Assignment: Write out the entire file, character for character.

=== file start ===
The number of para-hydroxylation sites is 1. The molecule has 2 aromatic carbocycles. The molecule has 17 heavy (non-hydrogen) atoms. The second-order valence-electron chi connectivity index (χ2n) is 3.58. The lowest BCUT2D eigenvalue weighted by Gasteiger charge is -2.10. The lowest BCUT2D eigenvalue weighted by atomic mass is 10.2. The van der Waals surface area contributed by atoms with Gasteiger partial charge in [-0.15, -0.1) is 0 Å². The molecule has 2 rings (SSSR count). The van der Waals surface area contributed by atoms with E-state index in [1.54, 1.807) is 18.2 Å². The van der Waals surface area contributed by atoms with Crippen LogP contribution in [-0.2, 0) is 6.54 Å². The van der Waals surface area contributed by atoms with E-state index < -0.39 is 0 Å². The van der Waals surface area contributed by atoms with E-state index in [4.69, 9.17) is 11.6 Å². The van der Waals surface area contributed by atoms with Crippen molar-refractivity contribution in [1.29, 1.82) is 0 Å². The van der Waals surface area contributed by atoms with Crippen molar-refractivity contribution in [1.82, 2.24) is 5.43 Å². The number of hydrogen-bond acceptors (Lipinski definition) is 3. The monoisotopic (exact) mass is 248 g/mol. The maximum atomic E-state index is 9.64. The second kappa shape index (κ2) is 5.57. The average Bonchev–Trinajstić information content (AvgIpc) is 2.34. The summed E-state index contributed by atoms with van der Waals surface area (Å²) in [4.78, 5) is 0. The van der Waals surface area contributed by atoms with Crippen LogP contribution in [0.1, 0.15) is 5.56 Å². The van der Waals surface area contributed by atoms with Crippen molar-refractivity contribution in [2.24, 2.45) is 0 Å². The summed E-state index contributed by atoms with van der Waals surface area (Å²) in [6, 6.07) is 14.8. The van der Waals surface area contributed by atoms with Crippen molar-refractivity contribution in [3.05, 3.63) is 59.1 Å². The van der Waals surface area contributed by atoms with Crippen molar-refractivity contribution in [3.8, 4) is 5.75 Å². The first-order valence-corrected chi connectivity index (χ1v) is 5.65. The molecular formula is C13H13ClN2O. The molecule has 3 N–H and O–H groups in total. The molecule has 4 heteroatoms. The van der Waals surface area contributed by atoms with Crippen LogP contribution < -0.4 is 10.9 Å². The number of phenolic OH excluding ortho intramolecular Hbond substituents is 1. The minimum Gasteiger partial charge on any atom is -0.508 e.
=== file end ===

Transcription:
The number of para-hydroxylation sites is 1. The molecule has 2 aromatic carbocycles. The molecule has 17 heavy (non-hydrogen) atoms. The second-order valence-electron chi connectivity index (χ2n) is 3.58. The lowest BCUT2D eigenvalue weighted by Gasteiger charge is -2.10. The lowest BCUT2D eigenvalue weighted by atomic mass is 10.2. The van der Waals surface area contributed by atoms with Gasteiger partial charge in [-0.15, -0.1) is 0 Å². The molecule has 2 rings (SSSR count). The van der Waals surface area contributed by atoms with E-state index in [1.54, 1.807) is 18.2 Å². The van der Waals surface area contributed by atoms with Crippen LogP contribution in [-0.2, 0) is 6.54 Å². The van der Waals surface area contributed by atoms with E-state index < -0.39 is 0 Å². The van der Waals surface area contributed by atoms with E-state index in [4.69, 9.17) is 11.6 Å². The van der Waals surface area contributed by atoms with Crippen molar-refractivity contribution in [1.29, 1.82) is 0 Å². The van der Waals surface area contributed by atoms with Crippen molar-refractivity contribution in [1.82, 2.24) is 5.43 Å². The number of hydrogen-bond acceptors (Lipinski definition) is 3. The monoisotopic (exact) mass is 248 g/mol. The maximum atomic E-state index is 9.64. The second kappa shape index (κ2) is 5.57. The average Bonchev–Trinajstić information content (AvgIpc) is 2.34. The summed E-state index contributed by atoms with van der Waals surface area (Å²) in [4.78, 5) is 0. The van der Waals surface area contributed by atoms with Crippen LogP contribution in [0.1, 0.15) is 5.56 Å². The van der Waals surface area contributed by atoms with Crippen molar-refractivity contribution in [2.24, 2.45) is 0 Å². The summed E-state index contributed by atoms with van der Waals surface area (Å²) in [6, 6.07) is 14.8. The van der Waals surface area contributed by atoms with Crippen molar-refractivity contribution in [3.05, 3.63) is 59.1 Å². The van der Waals surface area contributed by atoms with Crippen molar-refractivity contribution in [3.8, 4) is 5.75 Å². The first-order valence-corrected chi connectivity index (χ1v) is 5.65. The molecular formula is C13H13ClN2O. The molecule has 3 N–H and O–H groups in total. The molecule has 4 heteroatoms. The van der Waals surface area contributed by atoms with Crippen LogP contribution < -0.4 is 10.9 Å². The number of phenolic OH excluding ortho intramolecular Hbond substituents is 1. The minimum Gasteiger partial charge on any atom is -0.508 e.